@ananyadg: Punjabi. Think 1. they migrated for work in large numbers 2 setup eating joints w/ became popular/came to define "Indian" food
It’s a bit intriguing that while there were other communities such as Bengalis, Gujaratis, Malayalis and Tamils among others who moved out of India, it’s the Punjabis who defined ‘Indian food’ to the rest of the world. The only exception would perhaps be Malaysia and Singapore and its Tamil Mamak cuisine.
Here’s possibly an answer to why this happened.
@ananyadg: I can think of 2 things: Punjabi food was adapted to foreign tastes & was non-veg was also available.
As someone who lived in a vegetarian Punjabi house as a paying guest during my early years in Mumbai, I would agree with Ananya. The homely vegetarian food served at the PG was comparatively more neutral in taste (not too spicy, sweet, sour, coconut or peanut packed) and easily acceptable to my Bengali palate than Gujarati, Maharashtrian or Tamil food would have been for example. Just like I wouldn't advise a non-Bengali to try shorshe ilish (bony fish with pungent sauce) if he/she was to eat Bengali food for the first time, and was not used to the flavours. Though I missed my fish and meat in those days.
At India Food Network, we like to celebrate the diversity of Indian food and thankfully there are restaurants coming up these days, which remind us that India has 29 states and 7 union territories.
I will give the last word on the topic to Sridhar Varma, whose father Laxman Varma had come to Mumbai from Hyderabad and set up a small canteen, which they converted into a restaurant called Grant House near the CST station. You get arguably Mumbai’s best kheema pav here.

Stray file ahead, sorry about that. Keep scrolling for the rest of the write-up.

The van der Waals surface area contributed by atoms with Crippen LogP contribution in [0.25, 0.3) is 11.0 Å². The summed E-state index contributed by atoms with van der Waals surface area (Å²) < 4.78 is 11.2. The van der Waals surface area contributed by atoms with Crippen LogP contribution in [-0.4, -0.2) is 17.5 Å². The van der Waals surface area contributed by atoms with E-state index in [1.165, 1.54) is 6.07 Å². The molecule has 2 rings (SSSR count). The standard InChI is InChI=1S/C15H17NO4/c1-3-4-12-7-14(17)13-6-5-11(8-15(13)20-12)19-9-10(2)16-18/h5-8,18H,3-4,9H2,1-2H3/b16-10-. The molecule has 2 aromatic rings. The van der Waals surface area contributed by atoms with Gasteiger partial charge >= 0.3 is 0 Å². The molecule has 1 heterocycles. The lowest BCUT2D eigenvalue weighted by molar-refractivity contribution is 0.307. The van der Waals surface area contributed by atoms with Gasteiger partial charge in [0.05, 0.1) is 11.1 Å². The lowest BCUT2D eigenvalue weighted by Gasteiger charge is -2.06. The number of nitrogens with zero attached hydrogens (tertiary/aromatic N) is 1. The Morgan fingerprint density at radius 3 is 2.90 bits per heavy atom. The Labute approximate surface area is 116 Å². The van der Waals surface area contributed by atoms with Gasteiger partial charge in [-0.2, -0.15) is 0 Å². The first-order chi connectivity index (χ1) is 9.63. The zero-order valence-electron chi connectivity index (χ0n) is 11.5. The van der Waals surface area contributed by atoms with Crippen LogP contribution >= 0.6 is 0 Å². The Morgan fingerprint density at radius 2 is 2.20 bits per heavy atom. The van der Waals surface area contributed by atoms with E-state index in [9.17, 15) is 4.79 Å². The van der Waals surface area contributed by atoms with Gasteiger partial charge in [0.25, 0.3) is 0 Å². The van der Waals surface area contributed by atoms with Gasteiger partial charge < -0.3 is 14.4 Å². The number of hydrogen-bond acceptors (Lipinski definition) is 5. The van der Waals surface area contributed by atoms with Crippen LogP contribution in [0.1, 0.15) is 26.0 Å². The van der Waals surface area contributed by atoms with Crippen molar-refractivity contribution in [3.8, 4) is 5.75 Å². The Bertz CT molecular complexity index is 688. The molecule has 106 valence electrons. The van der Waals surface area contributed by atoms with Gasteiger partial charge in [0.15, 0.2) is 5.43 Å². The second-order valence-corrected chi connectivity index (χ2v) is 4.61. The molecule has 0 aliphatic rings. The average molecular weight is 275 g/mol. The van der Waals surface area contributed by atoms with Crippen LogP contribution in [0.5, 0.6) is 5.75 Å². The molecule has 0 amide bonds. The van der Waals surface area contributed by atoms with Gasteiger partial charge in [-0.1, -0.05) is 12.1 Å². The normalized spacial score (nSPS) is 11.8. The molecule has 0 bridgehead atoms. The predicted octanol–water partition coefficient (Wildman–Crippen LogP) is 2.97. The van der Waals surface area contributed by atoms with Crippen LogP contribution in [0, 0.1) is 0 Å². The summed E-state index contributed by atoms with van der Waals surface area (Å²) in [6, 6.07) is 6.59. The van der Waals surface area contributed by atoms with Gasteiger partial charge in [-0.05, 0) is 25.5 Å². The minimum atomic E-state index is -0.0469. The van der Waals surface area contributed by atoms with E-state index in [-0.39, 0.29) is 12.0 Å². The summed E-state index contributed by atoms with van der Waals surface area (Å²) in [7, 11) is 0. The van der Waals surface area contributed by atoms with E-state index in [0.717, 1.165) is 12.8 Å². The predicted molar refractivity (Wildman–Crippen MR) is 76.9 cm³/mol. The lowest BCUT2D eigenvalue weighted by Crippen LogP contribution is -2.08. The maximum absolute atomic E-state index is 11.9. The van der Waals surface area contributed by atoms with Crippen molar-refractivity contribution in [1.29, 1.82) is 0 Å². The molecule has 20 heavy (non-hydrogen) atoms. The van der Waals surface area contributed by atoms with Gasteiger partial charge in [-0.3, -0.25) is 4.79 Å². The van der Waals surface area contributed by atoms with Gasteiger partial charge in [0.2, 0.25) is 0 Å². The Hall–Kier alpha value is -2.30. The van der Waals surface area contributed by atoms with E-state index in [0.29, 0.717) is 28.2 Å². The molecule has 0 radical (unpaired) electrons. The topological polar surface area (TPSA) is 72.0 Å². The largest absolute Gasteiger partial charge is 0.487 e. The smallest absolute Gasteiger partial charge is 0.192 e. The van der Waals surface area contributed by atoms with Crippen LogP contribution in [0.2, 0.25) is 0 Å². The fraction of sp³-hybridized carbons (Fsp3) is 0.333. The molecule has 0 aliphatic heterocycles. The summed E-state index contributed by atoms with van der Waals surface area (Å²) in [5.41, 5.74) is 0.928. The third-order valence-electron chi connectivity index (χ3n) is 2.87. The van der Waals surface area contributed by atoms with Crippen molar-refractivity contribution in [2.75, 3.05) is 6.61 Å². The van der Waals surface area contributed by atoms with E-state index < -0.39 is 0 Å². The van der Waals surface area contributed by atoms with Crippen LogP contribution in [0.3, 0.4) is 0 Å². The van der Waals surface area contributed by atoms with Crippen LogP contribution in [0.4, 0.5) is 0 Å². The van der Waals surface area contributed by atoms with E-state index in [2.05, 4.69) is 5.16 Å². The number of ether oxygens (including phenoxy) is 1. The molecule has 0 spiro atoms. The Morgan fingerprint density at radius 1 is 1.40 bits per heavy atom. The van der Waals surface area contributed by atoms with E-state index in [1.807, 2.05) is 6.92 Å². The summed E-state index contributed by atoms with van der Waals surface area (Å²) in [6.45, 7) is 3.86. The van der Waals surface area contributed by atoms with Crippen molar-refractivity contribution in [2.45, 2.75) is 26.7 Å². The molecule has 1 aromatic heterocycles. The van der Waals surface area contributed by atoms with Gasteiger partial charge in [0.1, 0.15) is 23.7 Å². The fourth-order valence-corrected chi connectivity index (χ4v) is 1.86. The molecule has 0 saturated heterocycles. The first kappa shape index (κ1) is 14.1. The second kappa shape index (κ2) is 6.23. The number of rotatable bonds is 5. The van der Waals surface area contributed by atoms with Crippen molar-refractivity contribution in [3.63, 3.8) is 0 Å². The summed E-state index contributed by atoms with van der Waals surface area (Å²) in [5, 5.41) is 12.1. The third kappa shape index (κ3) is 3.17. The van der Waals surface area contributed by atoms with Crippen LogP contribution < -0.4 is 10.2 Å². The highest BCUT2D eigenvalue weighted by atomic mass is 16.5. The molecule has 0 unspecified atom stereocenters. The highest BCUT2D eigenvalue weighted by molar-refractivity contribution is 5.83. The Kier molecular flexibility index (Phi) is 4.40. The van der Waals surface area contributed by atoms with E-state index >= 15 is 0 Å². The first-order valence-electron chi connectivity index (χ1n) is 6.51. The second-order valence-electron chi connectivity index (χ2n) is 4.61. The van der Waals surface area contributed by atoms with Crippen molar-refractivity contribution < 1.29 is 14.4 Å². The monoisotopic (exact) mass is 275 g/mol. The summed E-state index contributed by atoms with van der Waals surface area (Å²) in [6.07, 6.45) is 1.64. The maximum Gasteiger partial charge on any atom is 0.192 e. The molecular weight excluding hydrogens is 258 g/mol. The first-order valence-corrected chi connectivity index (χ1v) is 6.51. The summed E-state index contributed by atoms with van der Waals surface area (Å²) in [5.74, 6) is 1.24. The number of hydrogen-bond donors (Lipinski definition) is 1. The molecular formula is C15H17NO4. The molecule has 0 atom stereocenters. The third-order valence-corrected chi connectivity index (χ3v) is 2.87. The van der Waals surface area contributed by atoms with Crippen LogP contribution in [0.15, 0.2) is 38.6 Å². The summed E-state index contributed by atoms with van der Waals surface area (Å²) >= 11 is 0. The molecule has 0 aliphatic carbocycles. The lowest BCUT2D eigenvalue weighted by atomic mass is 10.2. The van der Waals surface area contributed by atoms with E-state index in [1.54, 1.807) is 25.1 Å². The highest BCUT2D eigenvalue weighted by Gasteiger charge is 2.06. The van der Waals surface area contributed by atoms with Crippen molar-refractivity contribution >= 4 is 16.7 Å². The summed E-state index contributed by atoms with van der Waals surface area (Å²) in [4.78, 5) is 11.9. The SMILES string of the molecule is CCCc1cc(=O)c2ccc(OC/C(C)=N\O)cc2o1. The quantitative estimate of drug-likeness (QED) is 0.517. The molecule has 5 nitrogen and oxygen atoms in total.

When I asked Sridhar if they served Hyderabadi food, he replied in the negative saying that they served Indian food. I asked him for his definition of Indian food and Varma replied:
“Indian food to us means that regardless of whether you are from Calcutta or Hyderabad, Mumbai or Delhi…you should feel a sense of familiarity when you taste the food here…you should be able to recognise it as your own…it should make you feel at home.”
That sounds like a good definition to me.
Kalyan is a Mumbai-based food blogger and columnist who loves to travel in search of local tastes. He is at his happiest when eating at small, family-run places. His blog Finely Chopped won the Best Food Blog Award in 2013, 2014 and 2015 at the Food Bloggers Association of India awards. He is the lead critic for Mumbai at EazyDiner and is a columnist for Femina. He is also the Chief Chowzter for Mumbai, and conducts food walks in the city.
Kalyan is a food and travel blogger, who is excited about Indian food and tries his best to bring it alive through his stories. He is happiest when he eats at small, family-run places. He blogs at <a href="http://www.finelychopped.net/"> Finely Chopped.</a>